# An overview of f(R) theories

**ABSTRACT** A brief introduction to theories of the gravitational field with a Lagrangian

that is a function of the scalar curvature is given. The emphasis will be

placed in formal developments, while comparison to observation will be

discussed in the chapter by S. Jor\'as in this volume.

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**ABSTRACT:**The field equations in FRW background for the so called C-theories are presented and investigated. In these theories the usual Ricci scalar is substituted with $f(\mathcal{R})$ where $\mathcal{R}$ is a Ricci scalar related to a conformally scaled metric $\hat{g}_{\mu\nu} = \mathcal{C}(\mathcal{R})g_{\mu\nu}$, where the conformal factor itself depends on $\mathcal{R}$. It is shown that homogeneous perturbations of this Ricci scalar around general relativity FRW background of a large class of these theories are either inconsistent or unstable.05/2013; - SourceAvailable from: Tomi S. Koivisto[Show abstract] [Hide abstract]

**ABSTRACT:**In the first order formalism of gravitational theories, the spacetime connection is considered as an independent variable to vary together with the metric. However, the metric still generates its Levi-Civita connection that turns out to determine the geodesics of matter. Recently, "hybrid" gravity theories have been introduced by constructing actions involving both the independent Palatini connection and the metric Levi-Civita connection. In this study a method is developed to analyse the field content of such theories, in particular to determine whether the propagating degrees of freedom are ghosts or tachyons. New types of second, fourth and sixth order derivative gravity theories are investigated and the so called f(X) theories are singled out as a viable class of "hybrid" extensions of General Relativity.Physical review D: Particles and fields 04/2013; 87(10).

Page 1

arXiv:1107.5183v1 [gr-qc] 26 Jul 2011

An overview of f(R) theories

Santiago Esteban Perez Bergliaffa

Departamento de Física Teórica, Instituto de Física, Universidade do Estado do Rio de Janeiro,

Brazil

Abstract. A brief introduction to theories of the gravitational field with a Lagrangian that is a

function of the scalar curvature is given. The emphasis will be placed in formal developments,

while comparison to observation will be discussed in the chapter by S. Jorás in this volume.

Keywords: modified theories of gravity, cosmology, dark energy

INTRODUCTION

The predictions of General Relativity (GR) are confirmed to an impressive degree by

observations in number of situations [1]. In spite of this fact, theories that differ from

GR either in the limit of low or high curvature have been intensively studied lately,

and have a long tradition, starting with a paper by Weyl in 1918 [2]. Although Weyl’s

motivationwas related to the unification of GR and Electrodynamics, the current revival

of these theories is twofold. In the case of low curvature, the aim is to describe the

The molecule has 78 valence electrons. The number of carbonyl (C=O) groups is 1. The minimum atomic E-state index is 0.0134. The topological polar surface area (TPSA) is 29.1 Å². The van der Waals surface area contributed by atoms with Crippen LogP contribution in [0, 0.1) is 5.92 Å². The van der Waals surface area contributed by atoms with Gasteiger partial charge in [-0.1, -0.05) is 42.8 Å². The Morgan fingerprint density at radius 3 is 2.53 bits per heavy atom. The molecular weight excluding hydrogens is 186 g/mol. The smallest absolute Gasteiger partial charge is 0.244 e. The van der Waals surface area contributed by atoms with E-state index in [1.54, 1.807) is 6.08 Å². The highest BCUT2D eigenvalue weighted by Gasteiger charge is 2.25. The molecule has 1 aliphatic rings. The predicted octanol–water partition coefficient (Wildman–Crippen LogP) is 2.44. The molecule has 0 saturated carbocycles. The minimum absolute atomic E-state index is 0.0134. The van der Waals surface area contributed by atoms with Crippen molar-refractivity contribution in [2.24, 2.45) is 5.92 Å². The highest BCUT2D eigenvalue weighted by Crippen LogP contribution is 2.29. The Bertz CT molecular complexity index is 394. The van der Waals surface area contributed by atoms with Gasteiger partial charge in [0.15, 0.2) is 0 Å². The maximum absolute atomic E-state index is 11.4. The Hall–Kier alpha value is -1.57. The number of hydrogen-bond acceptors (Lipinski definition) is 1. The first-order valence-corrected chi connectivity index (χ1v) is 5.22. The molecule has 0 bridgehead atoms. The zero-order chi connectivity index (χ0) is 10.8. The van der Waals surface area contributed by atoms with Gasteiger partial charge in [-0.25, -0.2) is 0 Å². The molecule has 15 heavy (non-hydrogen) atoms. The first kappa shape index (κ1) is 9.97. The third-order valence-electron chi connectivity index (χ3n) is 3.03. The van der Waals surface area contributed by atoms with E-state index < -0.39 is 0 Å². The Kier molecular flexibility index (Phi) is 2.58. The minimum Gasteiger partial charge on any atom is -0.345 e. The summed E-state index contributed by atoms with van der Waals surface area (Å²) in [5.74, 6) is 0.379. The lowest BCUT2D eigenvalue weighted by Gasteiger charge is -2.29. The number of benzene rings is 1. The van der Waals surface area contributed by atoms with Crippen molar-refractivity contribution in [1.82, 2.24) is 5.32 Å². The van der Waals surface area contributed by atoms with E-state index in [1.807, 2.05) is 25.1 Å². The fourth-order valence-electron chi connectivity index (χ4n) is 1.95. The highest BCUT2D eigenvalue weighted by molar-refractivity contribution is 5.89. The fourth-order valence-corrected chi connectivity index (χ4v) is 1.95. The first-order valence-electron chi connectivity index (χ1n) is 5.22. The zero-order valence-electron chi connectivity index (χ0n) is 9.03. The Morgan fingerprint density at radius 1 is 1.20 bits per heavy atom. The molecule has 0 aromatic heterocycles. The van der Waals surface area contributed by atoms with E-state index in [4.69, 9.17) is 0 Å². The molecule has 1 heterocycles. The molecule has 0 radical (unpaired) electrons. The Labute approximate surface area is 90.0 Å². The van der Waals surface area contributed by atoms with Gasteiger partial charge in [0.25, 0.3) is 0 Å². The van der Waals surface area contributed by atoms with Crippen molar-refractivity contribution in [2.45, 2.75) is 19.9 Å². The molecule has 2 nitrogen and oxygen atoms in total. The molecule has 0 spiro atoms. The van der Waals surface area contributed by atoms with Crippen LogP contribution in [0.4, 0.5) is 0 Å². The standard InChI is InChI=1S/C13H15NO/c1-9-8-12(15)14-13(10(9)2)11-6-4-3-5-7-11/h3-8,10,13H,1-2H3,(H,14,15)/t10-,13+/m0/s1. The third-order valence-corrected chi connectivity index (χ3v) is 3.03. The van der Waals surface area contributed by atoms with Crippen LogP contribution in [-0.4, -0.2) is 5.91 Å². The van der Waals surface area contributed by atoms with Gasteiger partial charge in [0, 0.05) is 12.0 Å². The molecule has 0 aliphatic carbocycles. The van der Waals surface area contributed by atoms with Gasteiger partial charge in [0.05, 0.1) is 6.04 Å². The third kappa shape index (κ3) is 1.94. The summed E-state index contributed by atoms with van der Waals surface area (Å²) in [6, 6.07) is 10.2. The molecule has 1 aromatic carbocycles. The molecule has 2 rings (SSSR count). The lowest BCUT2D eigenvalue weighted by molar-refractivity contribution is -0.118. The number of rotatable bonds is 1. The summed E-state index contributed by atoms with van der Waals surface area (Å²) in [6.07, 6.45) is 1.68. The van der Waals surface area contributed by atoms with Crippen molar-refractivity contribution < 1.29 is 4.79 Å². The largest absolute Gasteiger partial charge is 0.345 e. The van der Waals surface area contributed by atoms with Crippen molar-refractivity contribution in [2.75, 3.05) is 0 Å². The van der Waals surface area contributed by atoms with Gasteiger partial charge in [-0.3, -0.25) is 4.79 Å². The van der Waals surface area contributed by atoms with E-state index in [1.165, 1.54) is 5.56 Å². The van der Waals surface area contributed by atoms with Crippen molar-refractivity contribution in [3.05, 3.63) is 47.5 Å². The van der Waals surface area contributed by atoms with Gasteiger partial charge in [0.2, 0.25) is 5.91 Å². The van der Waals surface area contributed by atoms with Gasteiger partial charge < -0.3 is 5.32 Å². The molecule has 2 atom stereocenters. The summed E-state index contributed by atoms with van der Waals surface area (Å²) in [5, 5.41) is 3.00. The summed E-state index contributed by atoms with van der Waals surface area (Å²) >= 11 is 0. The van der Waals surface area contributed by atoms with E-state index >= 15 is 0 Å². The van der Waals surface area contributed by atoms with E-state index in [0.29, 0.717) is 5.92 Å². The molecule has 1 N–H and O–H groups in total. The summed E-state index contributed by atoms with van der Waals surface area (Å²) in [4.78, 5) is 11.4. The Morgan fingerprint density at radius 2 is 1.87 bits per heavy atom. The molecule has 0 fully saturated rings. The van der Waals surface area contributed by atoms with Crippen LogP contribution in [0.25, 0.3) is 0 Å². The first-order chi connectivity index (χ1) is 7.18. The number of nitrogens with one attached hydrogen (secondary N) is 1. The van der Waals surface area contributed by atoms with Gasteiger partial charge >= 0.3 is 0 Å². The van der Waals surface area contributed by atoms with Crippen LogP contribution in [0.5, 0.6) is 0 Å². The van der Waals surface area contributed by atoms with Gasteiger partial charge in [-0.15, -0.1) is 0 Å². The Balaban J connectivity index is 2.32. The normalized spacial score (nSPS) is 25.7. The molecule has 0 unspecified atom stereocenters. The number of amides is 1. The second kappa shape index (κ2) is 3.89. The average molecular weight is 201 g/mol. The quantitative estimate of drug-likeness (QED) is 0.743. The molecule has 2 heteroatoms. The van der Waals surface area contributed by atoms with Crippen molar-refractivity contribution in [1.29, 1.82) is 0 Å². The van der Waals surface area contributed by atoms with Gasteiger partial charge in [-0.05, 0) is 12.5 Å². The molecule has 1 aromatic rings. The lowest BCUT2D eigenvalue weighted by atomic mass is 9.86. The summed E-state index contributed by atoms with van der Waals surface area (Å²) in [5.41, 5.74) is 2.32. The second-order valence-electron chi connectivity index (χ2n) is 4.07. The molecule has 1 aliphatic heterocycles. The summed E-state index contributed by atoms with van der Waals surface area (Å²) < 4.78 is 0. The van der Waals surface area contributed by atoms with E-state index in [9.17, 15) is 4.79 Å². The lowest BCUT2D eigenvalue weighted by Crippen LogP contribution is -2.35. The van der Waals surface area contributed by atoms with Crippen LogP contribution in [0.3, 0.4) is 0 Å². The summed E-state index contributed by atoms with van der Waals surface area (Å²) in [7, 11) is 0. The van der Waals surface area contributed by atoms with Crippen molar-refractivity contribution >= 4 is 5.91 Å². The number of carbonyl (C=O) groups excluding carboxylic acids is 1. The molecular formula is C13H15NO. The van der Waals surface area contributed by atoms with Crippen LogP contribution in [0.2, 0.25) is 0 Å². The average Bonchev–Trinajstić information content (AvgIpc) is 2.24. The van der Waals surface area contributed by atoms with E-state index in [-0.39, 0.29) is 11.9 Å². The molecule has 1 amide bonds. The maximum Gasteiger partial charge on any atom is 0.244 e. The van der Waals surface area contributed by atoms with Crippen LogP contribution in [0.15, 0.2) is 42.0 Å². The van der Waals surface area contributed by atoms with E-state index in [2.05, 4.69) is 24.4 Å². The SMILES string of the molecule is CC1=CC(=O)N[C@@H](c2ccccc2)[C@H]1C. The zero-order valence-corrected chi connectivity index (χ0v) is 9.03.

accelerated expansion of the universe that follows from several observations [3] (when

interpreted in the standard cosmological model [4])1. Regarding the high-curvature

regime, it is important to note that there is no observational evidence of the behaviour

of the gravitational field for very large values of the curvature. This makes objects such

as black holes and neutron stars the ideal places to look for deviations from General

Relativity in the strong regime. In fact, the Kerr solution is not unique in f(R) theories

[33]. Consequently, any deviation from Kerr’s spacetimee in compact objects will be

unequivocally signaling the need of changes in our description of strong gravity. The

task of understanding what kind of deviations can be expected, and their relation to

observable quantities is of relevance in view of several developments that offer the

prospect of observing properties of black holes in the vicinity of the horizon [11].

In this short review we will be concerned with gravitational theories described by the

action

S =

?

d4x√−gf(R),

(1)

where g is the determinant of the metric gµνand f is an arbitrary function of the the

curvature scalar R2. The function f must satisfy certain constraints, some of which

1The possibility of describing the current accelerated expansion of the universe using f(R) theories was

first discussed in [5].

2This choice if favoured by a theorem by Ostrogradski [12] over Lagrangians built with invariants

obtained from the the Ricci and Riemann tensors.

Page 2

are necessary for the theory to be well-defined ab initio, and others to account for

observational facts. Those in the first class will be discussed in this review, while those

in the second class are presented in the chapter by S. Jorás in this volume3. We shall

begin by reviewing in the next section some general features of this type of theories.

THE THREE VERSIONS OF f(R) THEORIES

We shall see in this section that f(R) theories can be classified in three different types,

according to the role attibuted to the connection. In all of the versions, the equation for

the energy-momentum conservation is valid, since the total (gravitational plus matter)

action is diffeomorphism-invariant and gravity and matter are minimaly coupled by

hypothesis (see for instance [10], [21]).

Metric version

In the metric version of f(R) theories, the action